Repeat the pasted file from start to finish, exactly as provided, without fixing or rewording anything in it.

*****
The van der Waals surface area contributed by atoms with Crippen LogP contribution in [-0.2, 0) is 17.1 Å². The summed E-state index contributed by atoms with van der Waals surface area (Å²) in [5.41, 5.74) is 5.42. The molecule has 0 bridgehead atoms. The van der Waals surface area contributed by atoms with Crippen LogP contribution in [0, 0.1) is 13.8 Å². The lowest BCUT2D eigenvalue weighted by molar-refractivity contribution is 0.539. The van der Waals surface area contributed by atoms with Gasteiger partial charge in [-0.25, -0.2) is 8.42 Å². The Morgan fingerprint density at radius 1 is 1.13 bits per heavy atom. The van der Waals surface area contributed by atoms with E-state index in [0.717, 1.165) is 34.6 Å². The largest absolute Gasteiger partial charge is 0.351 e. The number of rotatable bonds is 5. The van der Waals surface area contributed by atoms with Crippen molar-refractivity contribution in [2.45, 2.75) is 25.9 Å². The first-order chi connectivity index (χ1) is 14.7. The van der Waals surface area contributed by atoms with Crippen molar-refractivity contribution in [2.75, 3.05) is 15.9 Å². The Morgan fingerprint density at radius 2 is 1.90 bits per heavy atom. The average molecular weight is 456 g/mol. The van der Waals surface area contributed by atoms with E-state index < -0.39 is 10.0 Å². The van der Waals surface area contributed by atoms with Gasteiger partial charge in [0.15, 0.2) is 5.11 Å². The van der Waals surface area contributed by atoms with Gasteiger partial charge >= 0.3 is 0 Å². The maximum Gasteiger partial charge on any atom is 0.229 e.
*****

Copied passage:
The van der Waals surface area contributed by atoms with Crippen LogP contribution in [-0.2, 0) is 17.1 Å². The summed E-state index contributed by atoms with van der Waals surface area (Å²) in [5.41, 5.74) is 5.42. The molecule has 0 bridgehead atoms. The van der Waals surface area contributed by atoms with Crippen LogP contribution in [0, 0.1) is 13.8 Å². The lowest BCUT2D eigenvalue weighted by molar-refractivity contribution is 0.539. The van der Waals surface area contributed by atoms with Gasteiger partial charge in [-0.25, -0.2) is 8.42 Å². The Morgan fingerprint density at radius 1 is 1.13 bits per heavy atom. The van der Waals surface area contributed by atoms with E-state index in [0.717, 1.165) is 34.6 Å². The largest absolute Gasteiger partial charge is 0.351 e. The number of rotatable bonds is 5. The van der Waals surface area contributed by atoms with Crippen molar-refractivity contribution in [2.45, 2.75) is 25.9 Å². The first-order chi connectivity index (χ1) is 14.7. The van der Waals surface area contributed by atoms with Crippen molar-refractivity contribution in [2.75, 3.05) is 15.9 Å². The Morgan fingerprint density at radius 2 is 1.90 bits per heavy atom. The average molecular weight is 456 g/mol. The van der Waals surface area contributed by atoms with E-state index < -0.39 is 10.0 Å². The van der Waals surface area contributed by atoms with Gasteiger partial charge in [0.15, 0.2) is 5.11 Å². The van der Waals surface area contributed by atoms with Gasteiger partial charge >= 0.3 is 0 Å². The maximum Gasteiger partial charge on any atom is 0.229 e.